The Museums

On returning to Plateia Brooke, the Archaeological Museum is below the square, down the steps to the east. (Open 8.30–3; closed Mon.) This is a small well-displayed collection whose principal importance lies in the rare artefacts it houses from the Geometric period (11th–8th centuries bc), which give life and substance to the few, unadorned archaeological sites that exist from this period.

There are a number of very early objects, going back to the 3rd and 2nd millennia bc, from both Palamari and the Kastro area. A couple of these pieces show, through a common pattern of design, trading connections with Troy during this early period: the double-chalice (no. 893), which is a type of object known much later to Homer; and the grey, pointed vase (no. 754) in Case 1. There is a fine, late Bronze Age vase decorated with a shallow, high-prowed ship (no. 77) in Case 2, which gives a fascinating glimpse of the craft that may have populated the seas in Mycenaean times. From the Geometric period are jewellery, stone artefacts, a number of very fine vases and a variety of other household items (braziers, etc.) in pottery. Especially worthy of note is the circular * ritual object (also of the Geometric period), found in a grave in the Magazia area, which comprises eight ducks in a circle, with two snakeswinding over them and devouring a dove. In combining symbols of the air (birds) and of the darkest earth (serpents) into an integrated arrangement of striking design, the piece shows the imaginative richness of this early world. Many designs from this period imitate woven, basket-work (no. 172, case 7). On other objects the perfect geometric forms are accomplished with the aid of a compass-pair, or by pin-and string drawing: some of the pots (e.g. no. 214, case 4) still bear the pin-hole made at the centre of the concentric de signs. The beautiful jewellery contained in the last cases is mostly of the late Geometric and early Archaic periods— the 8th and 7th centuries bc: there is a very fine round gold ornament (no. 1025, case 9), which has four swastika de signs (sun symbols) embossed in it—three face clockwise, one anti-clockwise; and a rare 8th century * diadem in electrum, beautifully embossed with designs of warriors and shields, found in an aristocratic grave at Chorapha, to the north of the Kastro hill. The small sculpture display from Classical times includes a sensitively carved fragment of a 5th century bc grave stele: unusually, it has been re carved in Roman times with a funeral banquet scene on its reverse side.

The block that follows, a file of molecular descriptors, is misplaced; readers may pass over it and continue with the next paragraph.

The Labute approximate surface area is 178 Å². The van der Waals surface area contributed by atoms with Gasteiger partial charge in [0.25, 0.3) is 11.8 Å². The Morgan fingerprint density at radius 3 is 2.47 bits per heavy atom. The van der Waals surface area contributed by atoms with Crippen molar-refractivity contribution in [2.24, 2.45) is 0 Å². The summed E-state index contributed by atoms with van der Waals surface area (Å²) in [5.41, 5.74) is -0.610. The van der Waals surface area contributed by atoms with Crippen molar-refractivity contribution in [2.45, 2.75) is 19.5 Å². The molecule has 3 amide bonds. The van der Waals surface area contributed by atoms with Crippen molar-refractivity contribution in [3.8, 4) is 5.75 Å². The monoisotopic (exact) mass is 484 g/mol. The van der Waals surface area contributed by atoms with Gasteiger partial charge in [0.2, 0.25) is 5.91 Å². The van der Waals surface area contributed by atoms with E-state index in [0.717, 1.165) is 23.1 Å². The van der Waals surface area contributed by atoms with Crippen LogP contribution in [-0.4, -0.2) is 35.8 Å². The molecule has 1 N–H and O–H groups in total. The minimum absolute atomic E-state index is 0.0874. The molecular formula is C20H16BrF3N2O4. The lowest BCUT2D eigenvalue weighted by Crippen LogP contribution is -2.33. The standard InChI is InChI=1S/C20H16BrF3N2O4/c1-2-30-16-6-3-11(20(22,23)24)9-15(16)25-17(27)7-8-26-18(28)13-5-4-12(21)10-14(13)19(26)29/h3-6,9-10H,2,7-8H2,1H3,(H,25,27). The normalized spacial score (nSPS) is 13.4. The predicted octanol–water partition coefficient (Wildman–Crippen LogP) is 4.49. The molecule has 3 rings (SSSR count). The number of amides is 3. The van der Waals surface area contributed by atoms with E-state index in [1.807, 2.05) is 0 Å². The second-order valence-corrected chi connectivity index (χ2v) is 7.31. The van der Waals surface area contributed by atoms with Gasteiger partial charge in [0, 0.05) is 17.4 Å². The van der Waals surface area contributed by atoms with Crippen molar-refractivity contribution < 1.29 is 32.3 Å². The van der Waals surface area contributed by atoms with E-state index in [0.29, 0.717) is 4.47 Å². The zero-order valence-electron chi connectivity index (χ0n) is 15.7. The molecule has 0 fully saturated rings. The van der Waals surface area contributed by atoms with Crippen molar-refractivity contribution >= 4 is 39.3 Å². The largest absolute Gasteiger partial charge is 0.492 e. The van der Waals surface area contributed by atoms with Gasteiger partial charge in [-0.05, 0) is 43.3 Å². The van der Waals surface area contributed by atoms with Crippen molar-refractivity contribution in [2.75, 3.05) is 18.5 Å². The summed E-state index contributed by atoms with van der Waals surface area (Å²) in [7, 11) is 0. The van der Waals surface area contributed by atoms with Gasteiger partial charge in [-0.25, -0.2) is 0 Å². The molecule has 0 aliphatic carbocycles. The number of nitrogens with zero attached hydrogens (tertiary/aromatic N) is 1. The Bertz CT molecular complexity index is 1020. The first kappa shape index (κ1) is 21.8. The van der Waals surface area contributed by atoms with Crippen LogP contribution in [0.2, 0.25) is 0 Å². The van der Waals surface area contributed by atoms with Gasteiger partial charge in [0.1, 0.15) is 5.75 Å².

The corner room of the museum is dedicated to a reconstruction of the interior of a Skyriot town house (see pp. 105–107). Here the small seating-furniture is intricately carved, and the boulmes screen has motifs with cockerels and the double-headed eagle of Byzantium. Some exquisite embroideries and textiles are also exhibited. Below Plateia Brooke, 30m beyond and to the north, the street ends in a terrace above the impressive semicircular remains of the ‘Palaiopyrgos’, or northern bastion of the late Classical enceinte of the acropolis. Between the two, to the east, is the Manos Faltaits Museum (open daily March–Nov 9–2, 6–8) whose rich variety of displays should not be missed.